Few names in the history of baseball evoke the excellence and dynamism that Rickey Henderson’s does. He holds the record for the most stolen bases in a single game, and he’s scored more runs than any player ever. “If you cut Rickey Henderson in half, you’d have two Hall of Famers,” the baseball historian Bill James once said.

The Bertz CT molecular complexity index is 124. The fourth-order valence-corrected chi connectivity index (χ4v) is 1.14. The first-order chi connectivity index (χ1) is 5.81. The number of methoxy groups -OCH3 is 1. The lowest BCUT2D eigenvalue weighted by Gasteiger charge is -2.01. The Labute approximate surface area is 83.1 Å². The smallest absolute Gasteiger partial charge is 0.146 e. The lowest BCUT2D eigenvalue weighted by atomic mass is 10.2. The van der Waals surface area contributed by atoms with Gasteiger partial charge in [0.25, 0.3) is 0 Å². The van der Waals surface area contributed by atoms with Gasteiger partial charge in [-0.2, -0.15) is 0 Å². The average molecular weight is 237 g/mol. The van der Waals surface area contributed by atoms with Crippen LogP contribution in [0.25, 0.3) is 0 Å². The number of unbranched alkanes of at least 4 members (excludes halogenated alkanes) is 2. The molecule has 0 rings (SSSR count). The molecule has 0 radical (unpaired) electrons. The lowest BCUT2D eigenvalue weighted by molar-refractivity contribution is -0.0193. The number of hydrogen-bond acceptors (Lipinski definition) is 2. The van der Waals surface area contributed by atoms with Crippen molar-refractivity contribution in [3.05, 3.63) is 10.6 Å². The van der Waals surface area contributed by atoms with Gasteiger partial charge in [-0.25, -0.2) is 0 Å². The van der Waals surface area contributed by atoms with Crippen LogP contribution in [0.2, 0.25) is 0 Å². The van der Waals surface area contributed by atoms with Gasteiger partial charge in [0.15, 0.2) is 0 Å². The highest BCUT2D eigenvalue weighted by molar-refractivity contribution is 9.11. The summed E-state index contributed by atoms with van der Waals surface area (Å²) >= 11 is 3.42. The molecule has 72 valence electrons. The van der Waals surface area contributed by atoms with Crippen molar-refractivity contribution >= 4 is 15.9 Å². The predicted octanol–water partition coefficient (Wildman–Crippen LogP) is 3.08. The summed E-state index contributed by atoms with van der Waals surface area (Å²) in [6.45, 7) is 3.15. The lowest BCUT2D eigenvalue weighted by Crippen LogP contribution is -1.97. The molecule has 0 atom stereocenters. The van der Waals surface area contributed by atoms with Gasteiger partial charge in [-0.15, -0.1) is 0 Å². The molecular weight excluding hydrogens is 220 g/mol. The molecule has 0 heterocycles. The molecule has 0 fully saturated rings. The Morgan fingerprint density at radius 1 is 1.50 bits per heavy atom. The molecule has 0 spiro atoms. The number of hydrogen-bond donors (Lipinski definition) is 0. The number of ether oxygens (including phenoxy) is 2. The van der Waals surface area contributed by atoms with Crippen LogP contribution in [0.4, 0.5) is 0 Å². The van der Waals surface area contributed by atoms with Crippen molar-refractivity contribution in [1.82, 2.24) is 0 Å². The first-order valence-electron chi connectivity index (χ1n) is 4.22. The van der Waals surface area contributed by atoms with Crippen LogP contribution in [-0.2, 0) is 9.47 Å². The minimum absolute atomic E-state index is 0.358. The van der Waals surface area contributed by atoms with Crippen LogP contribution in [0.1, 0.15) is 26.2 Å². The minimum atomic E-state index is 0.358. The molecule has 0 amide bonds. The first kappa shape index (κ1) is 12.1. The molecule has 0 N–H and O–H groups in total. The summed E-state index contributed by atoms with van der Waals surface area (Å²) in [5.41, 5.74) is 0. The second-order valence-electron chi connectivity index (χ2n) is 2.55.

But perhaps even more than his prowess on the field, Rickey Henderson’s is a story of Oakland, California, the town that gave rise to so many legendary athletes like him. And it’s a story of a sea change in sports, when athletes gained celebrity status and Black players finally earned equitable salaries. Henderson embraced this shift with his trademark style, playing for nine different teams throughout his decades-long career and sculpting a brash, larger-than-life persona that stole the nation’s heart. Now, in the hands of critically acclaimed sportswriter and culture critic Howard Bryant, one of baseball’s greatest and most original stars finally gets his due.
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